Getting lost in the woods has never been so much fun as this year’s panto at the Webster invites readers on an epic adventure.
‘Babes In The Woods’, by MJ Cox Productions in association with Angus Council, at the Webster Memorial Theatre has everything except the kitchen sink!
There is music, dancing, drama and comedy, in short, something for the entire family. Our visit to the show coincided with that of a number of primary schools, just the kind of vocal audience you need at a panto!
Sadly, we will have to pass on the request by one little boy that we give the panto 10,000 stars in the review, simply because we don’t use a star rating (and if we did, it would probably top off at 10).
The principal cast numbers only five, and apart from the titular Babes, each plays at least one other role, making this a great test of the dramatic chops and of the old quick-change.
Mark Cox (Still Game) shows his versatility racking up the most ‘faces’, playing a jester, a prophetic owl called Brian, reluctant hero Robin Hood Character, the fabulously villainous Carlos and Mammy of the Babes.
Callum Cuthbertson (Gary: Tank Commander) switches between sweet old Uncle Jim, a naïve and easily tricked character and the greedy rogue Sasha, brother of Carlos.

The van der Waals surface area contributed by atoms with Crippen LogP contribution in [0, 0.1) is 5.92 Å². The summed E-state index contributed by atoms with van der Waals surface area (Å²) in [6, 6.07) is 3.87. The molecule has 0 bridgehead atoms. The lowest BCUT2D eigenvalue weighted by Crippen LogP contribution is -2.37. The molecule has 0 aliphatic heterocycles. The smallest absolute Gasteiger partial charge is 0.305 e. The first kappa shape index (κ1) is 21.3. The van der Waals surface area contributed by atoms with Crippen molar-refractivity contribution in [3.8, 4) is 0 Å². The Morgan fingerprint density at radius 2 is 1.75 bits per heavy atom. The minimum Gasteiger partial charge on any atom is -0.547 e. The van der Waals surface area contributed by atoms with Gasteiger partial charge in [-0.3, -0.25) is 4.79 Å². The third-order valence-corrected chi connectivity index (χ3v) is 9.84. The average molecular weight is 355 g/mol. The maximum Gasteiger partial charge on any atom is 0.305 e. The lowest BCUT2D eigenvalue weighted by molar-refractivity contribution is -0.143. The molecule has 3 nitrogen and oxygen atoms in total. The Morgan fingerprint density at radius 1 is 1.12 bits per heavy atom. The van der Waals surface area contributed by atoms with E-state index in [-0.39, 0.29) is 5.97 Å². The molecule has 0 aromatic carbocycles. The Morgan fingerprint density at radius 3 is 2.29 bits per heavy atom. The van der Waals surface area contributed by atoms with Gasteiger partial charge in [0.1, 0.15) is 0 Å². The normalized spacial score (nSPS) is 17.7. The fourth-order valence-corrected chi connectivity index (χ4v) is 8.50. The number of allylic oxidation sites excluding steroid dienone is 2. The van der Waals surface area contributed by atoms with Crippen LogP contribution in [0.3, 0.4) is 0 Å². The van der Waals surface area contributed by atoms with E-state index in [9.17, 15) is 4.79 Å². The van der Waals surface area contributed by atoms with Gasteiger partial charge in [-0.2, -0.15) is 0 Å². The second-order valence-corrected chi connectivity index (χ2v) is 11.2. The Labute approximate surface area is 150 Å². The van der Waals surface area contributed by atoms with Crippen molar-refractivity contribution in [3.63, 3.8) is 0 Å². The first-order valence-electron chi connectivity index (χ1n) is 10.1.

The two female villains, the fraudulent Auntie Brenda and the wicked witch Adnerb, were played with relish and a proper evil streak by Floss Ross.
Great at working a room were Kirstin MacLean and Gavin Wright, the Babes Anastasia and Hugh, who find themselves lured into the Right Creepy Woods and abandoned to a grisly fate.
Their roles demanded a lot, from singing tunes like a seasonal version of Alice Cooper’s ‘School’s Out’ and ‘Roar’ by Katy Perry, to dancing, slapstick, and really getting the audience invested in the action.
Speaking of dancing, the energy, tightness and fluidity of the young dancers under the tutelage of choreographer J.J. Christine were a real credit to her.
The dancers are: Lucie Cheghall, Niamh Corbett, Zoe Lindsay, Abby Mitchell, Eloise Robertson, Leah Watson, Kezia Adam, Abby Easton, Amy Hood, Lois McIntosh, Adrianna Montes, Nicole Stoddart and Pippa Van Wees.
For a character with no actual lines, Rafal Blaszczyk as the hideous monster with a heart, Clatty, conveyed a lot of feeling with his animalistic grunts.
The work of wardrobe mistress Zoe McSorely on the fantastic costumes and designer Robin Peoples must be applauded.
David Goodall, in his dual role as musical director and director, should be well pleased with his team and can revel in the enthusiastic reaction of his young audiences.